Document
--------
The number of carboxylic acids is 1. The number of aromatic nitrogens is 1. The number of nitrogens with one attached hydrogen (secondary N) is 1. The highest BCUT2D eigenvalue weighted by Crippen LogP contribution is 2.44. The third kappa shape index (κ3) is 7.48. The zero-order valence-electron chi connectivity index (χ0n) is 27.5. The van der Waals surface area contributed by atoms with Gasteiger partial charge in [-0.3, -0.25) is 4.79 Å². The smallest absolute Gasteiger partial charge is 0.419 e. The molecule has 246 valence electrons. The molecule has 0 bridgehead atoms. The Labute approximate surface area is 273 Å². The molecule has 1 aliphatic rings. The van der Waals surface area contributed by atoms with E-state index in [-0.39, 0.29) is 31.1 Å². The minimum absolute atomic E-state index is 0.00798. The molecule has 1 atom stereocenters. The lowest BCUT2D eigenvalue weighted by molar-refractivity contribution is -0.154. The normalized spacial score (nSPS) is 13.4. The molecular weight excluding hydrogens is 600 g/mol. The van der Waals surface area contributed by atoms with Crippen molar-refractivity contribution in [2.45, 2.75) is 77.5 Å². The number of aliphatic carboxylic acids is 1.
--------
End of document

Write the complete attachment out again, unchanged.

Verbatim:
The number of carboxylic acids is 1. The number of aromatic nitrogens is 1. The number of nitrogens with one attached hydrogen (secondary N) is 1. The highest BCUT2D eigenvalue weighted by Crippen LogP contribution is 2.44. The third kappa shape index (κ3) is 7.48. The zero-order valence-electron chi connectivity index (χ0n) is 27.5. The van der Waals surface area contributed by atoms with Gasteiger partial charge in [-0.3, -0.25) is 4.79 Å². The smallest absolute Gasteiger partial charge is 0.419 e. The molecule has 246 valence electrons. The molecule has 0 bridgehead atoms. The Labute approximate surface area is 273 Å². The molecule has 1 aliphatic rings. The van der Waals surface area contributed by atoms with E-state index in [-0.39, 0.29) is 31.1 Å². The minimum absolute atomic E-state index is 0.00798. The molecule has 1 atom stereocenters. The lowest BCUT2D eigenvalue weighted by molar-refractivity contribution is -0.154. The normalized spacial score (nSPS) is 13.4. The molecular weight excluding hydrogens is 600 g/mol. The van der Waals surface area contributed by atoms with Crippen molar-refractivity contribution in [2.45, 2.75) is 77.5 Å². The number of aliphatic carboxylic acids is 1.